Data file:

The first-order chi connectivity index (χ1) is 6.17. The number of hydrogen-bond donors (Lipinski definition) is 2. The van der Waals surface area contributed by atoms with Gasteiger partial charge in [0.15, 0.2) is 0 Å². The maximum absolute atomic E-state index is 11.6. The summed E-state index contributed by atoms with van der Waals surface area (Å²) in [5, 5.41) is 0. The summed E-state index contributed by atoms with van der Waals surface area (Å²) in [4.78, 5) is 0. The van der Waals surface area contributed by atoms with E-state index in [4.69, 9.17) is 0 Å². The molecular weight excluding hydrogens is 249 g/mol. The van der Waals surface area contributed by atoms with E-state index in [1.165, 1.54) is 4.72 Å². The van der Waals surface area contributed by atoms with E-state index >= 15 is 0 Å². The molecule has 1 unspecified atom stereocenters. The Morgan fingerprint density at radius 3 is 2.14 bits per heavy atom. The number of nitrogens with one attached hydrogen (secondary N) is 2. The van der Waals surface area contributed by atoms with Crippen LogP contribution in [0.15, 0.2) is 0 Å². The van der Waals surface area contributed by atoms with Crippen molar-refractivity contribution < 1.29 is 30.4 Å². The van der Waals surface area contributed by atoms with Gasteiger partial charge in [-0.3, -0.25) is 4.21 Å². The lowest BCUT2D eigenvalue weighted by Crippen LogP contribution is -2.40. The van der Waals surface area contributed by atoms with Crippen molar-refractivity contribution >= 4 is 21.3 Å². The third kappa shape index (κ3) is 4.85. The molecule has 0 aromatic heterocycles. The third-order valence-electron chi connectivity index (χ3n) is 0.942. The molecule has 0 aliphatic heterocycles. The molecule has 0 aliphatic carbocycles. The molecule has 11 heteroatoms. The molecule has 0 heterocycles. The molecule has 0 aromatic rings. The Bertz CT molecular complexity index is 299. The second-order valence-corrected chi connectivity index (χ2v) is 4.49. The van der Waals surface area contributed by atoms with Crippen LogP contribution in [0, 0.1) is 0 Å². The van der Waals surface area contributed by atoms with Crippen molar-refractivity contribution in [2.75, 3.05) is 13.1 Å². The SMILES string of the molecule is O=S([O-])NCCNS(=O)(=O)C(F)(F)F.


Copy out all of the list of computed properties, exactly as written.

The first-order chi connectivity index (χ1) is 6.17. The number of hydrogen-bond donors (Lipinski definition) is 2. The van der Waals surface area contributed by atoms with Gasteiger partial charge in [0.15, 0.2) is 0 Å². The maximum absolute atomic E-state index is 11.6. The summed E-state index contributed by atoms with van der Waals surface area (Å²) in [5, 5.41) is 0. The summed E-state index contributed by atoms with van der Waals surface area (Å²) in [4.78, 5) is 0. The van der Waals surface area contributed by atoms with E-state index in [4.69, 9.17) is 0 Å². The molecular weight excluding hydrogens is 249 g/mol. The van der Waals surface area contributed by atoms with E-state index in [1.165, 1.54) is 4.72 Å². The van der Waals surface area contributed by atoms with E-state index >= 15 is 0 Å². The molecule has 1 unspecified atom stereocenters. The Morgan fingerprint density at radius 3 is 2.14 bits per heavy atom. The number of nitrogens with one attached hydrogen (secondary N) is 2. The van der Waals surface area contributed by atoms with Crippen LogP contribution in [0.15, 0.2) is 0 Å². The van der Waals surface area contributed by atoms with Crippen molar-refractivity contribution < 1.29 is 30.4 Å². The van der Waals surface area contributed by atoms with Gasteiger partial charge in [-0.3, -0.25) is 4.21 Å². The lowest BCUT2D eigenvalue weighted by Crippen LogP contribution is -2.40. The van der Waals surface area contributed by atoms with Crippen molar-refractivity contribution >= 4 is 21.3 Å². The third kappa shape index (κ3) is 4.85. The molecule has 0 aromatic heterocycles. The third-order valence-electron chi connectivity index (χ3n) is 0.942. The molecule has 0 aliphatic heterocycles. The molecule has 0 aliphatic carbocycles. The molecule has 11 heteroatoms. The molecule has 0 heterocycles. The molecule has 0 aromatic rings. The Bertz CT molecular complexity index is 299. The second-order valence-corrected chi connectivity index (χ2v) is 4.49. The van der Waals surface area contributed by atoms with Crippen LogP contribution in [0, 0.1) is 0 Å². The van der Waals surface area contributed by atoms with Crippen molar-refractivity contribution in [2.75, 3.05) is 13.1 Å². The SMILES string of the molecule is O=S([O-])NCCNS(=O)(=O)C(F)(F)F.